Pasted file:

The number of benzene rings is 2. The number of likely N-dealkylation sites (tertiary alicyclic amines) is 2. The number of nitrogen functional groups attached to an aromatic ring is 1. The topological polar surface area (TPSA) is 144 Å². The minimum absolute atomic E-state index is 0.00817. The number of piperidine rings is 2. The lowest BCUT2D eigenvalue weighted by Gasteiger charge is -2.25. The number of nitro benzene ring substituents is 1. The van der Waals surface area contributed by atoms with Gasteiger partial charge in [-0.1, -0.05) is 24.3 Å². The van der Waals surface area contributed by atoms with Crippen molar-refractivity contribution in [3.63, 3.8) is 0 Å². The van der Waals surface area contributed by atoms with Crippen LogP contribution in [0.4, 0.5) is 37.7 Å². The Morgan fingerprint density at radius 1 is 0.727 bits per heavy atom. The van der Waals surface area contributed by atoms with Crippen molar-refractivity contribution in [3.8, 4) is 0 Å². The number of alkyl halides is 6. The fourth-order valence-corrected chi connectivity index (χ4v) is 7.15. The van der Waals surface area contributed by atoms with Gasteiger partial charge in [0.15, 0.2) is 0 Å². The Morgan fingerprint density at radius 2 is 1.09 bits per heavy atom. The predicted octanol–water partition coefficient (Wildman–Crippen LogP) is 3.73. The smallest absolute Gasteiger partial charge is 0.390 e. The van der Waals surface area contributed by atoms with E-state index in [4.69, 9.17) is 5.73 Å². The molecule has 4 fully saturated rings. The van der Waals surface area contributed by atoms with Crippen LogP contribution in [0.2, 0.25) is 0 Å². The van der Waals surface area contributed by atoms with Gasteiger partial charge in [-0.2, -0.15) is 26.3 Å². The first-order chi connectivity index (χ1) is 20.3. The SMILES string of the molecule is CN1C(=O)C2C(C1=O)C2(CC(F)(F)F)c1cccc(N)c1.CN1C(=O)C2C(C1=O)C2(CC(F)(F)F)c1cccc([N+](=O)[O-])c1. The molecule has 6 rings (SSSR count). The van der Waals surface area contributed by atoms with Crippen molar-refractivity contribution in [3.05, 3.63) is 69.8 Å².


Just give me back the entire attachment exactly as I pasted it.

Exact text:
The number of benzene rings is 2. The number of likely N-dealkylation sites (tertiary alicyclic amines) is 2. The number of nitrogen functional groups attached to an aromatic ring is 1. The topological polar surface area (TPSA) is 144 Å². The minimum absolute atomic E-state index is 0.00817. The number of piperidine rings is 2. The lowest BCUT2D eigenvalue weighted by Gasteiger charge is -2.25. The number of nitro benzene ring substituents is 1. The van der Waals surface area contributed by atoms with Gasteiger partial charge in [-0.1, -0.05) is 24.3 Å². The van der Waals surface area contributed by atoms with Crippen molar-refractivity contribution in [3.63, 3.8) is 0 Å². The van der Waals surface area contributed by atoms with Crippen LogP contribution in [0.4, 0.5) is 37.7 Å². The Morgan fingerprint density at radius 1 is 0.727 bits per heavy atom. The van der Waals surface area contributed by atoms with Crippen molar-refractivity contribution in [3.8, 4) is 0 Å². The number of alkyl halides is 6. The fourth-order valence-corrected chi connectivity index (χ4v) is 7.15. The van der Waals surface area contributed by atoms with Gasteiger partial charge in [0.15, 0.2) is 0 Å². The Morgan fingerprint density at radius 2 is 1.09 bits per heavy atom. The predicted octanol–water partition coefficient (Wildman–Crippen LogP) is 3.73. The smallest absolute Gasteiger partial charge is 0.390 e. The van der Waals surface area contributed by atoms with E-state index in [4.69, 9.17) is 5.73 Å². The molecule has 4 fully saturated rings. The van der Waals surface area contributed by atoms with Crippen LogP contribution in [0.2, 0.25) is 0 Å². The van der Waals surface area contributed by atoms with Gasteiger partial charge in [-0.2, -0.15) is 26.3 Å². The first-order chi connectivity index (χ1) is 20.3. The SMILES string of the molecule is CN1C(=O)C2C(C1=O)C2(CC(F)(F)F)c1cccc(N)c1.CN1C(=O)C2C(C1=O)C2(CC(F)(F)F)c1cccc([N+](=O)[O-])c1. The molecule has 6 rings (SSSR count). The van der Waals surface area contributed by atoms with Crippen molar-refractivity contribution in [3.05, 3.63) is 69.8 Å².